- n. 黄蜂；[昆] 胡蜂；易怒的人
- vi. 黄蜂似的直扑
TEM4 IELTS CET6
- wasp: [OE] Etymologically, the wasp may be the ‘weaver’. The word comes ultimately from Indo- European *wobhes- or *wops-, which was probably derived from the base *webh-, *wobh- ‘weave’ (source of English weave, web, etc); the allusion is presumably to the papery nest which many species construct. West Germanic took this over as *wabis- or *waps-, and the process of metathesis (reversal of sounds) produced English wasp and German wespe. From the same Indo-European ancestor come Latin vespa (source of French guêpe, Italian vespa, and Spanish avispa) and Russian osa.
=> weave, web
- wasp (n.)
- Old English wæps, wæsp "wasp," altered (probably by influence of Latin vespa) from Proto-Germanic *wabis- (cognates: Old Saxon waspa, Middle Dutch wespe, Dutch wesp, Old High German wafsa, German Wespe, Danish hveps), from PIE *wopsa-/*wospa- "wasp" (cognates: Latin vespa, Lithuanian vapsa, Old Church Slavonic vosa "wasp," Old Irish foich "drone"), perhaps from *webh- "weave" (see weave (v.)). If that is the correct derivation, the insect would be so called for the shape of its nest. Of persons with wasp-like tendencies, from c. 1500. Wasp-waist in reference to women's figures is recorded from 1870 (wasp-waisted is from 1775).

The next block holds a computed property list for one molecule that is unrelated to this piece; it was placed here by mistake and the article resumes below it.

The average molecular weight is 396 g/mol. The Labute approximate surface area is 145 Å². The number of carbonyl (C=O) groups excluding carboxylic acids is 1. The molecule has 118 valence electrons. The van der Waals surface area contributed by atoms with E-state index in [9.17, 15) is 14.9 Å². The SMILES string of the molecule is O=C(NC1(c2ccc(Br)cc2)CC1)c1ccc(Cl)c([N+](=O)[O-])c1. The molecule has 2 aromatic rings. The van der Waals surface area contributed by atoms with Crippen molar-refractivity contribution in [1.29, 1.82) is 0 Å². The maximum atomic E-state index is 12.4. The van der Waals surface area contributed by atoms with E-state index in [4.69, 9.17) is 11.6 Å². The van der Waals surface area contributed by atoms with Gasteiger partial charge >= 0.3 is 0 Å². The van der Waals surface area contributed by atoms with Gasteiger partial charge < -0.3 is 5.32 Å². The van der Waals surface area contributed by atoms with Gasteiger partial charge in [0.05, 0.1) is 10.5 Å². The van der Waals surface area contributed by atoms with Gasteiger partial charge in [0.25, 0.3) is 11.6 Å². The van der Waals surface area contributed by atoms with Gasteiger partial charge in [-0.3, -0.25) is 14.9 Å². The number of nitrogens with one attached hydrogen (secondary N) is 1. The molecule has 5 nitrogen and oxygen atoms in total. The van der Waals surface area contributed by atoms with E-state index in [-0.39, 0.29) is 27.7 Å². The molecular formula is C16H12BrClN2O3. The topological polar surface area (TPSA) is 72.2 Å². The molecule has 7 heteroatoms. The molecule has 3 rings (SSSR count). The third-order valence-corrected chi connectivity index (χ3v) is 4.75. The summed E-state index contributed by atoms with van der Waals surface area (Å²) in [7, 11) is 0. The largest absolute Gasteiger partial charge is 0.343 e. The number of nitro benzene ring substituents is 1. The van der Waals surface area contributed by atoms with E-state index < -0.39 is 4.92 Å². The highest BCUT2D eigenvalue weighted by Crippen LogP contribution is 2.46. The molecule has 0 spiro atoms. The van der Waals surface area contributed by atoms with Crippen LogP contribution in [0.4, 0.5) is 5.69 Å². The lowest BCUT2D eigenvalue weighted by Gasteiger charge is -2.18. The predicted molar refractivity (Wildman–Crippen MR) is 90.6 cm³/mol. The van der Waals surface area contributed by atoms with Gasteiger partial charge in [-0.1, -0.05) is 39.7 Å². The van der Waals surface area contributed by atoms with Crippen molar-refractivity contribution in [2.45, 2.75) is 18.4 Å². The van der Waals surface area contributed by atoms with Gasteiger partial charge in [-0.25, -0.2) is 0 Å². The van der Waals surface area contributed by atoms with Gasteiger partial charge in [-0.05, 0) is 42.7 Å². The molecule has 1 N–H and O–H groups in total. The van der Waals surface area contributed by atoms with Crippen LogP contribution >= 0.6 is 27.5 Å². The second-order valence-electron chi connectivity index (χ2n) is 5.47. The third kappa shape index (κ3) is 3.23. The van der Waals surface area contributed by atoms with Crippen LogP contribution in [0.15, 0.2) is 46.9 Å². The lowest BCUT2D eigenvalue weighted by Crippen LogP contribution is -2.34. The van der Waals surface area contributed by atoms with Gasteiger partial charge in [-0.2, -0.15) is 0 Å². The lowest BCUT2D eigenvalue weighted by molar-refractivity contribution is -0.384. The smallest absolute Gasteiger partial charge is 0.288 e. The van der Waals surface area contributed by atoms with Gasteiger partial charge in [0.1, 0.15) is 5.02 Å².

- WASP (n.)
- acronym for White Anglo-Saxon Protestant, by 1955.
- 1. The dress exaggerates her wasp waist and enlarges her bosom.
- 2. A wasp flew in the open window.
- 3. I was stung on the arm by a wasp.
- 4. a privileged Wasp background
- 5. The dog went berserk when a wasp stung him.
[ wasp 造句 ]